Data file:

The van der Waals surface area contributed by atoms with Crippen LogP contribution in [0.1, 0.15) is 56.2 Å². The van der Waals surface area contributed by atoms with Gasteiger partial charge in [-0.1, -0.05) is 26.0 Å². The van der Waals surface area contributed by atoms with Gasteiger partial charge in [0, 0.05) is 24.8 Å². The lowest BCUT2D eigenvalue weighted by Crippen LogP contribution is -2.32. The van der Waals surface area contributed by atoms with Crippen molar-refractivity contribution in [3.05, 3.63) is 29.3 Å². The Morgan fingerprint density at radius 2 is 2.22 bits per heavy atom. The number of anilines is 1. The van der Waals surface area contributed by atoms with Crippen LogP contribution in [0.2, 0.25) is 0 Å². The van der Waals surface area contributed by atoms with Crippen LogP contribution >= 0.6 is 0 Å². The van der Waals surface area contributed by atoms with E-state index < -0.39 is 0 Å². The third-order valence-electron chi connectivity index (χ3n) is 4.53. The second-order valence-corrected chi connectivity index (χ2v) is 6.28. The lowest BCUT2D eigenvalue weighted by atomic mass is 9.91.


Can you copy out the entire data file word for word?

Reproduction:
The van der Waals surface area contributed by atoms with Crippen LogP contribution in [0.1, 0.15) is 56.2 Å². The van der Waals surface area contributed by atoms with Gasteiger partial charge in [-0.1, -0.05) is 26.0 Å². The van der Waals surface area contributed by atoms with Gasteiger partial charge in [0, 0.05) is 24.8 Å². The lowest BCUT2D eigenvalue weighted by Crippen LogP contribution is -2.32. The van der Waals surface area contributed by atoms with Crippen molar-refractivity contribution in [3.05, 3.63) is 29.3 Å². The Morgan fingerprint density at radius 2 is 2.22 bits per heavy atom. The number of anilines is 1. The van der Waals surface area contributed by atoms with Crippen LogP contribution in [0.2, 0.25) is 0 Å². The van der Waals surface area contributed by atoms with Crippen LogP contribution >= 0.6 is 0 Å². The van der Waals surface area contributed by atoms with E-state index < -0.39 is 0 Å². The third-order valence-electron chi connectivity index (χ3n) is 4.53. The second-order valence-corrected chi connectivity index (χ2v) is 6.28. The lowest BCUT2D eigenvalue weighted by atomic mass is 9.91.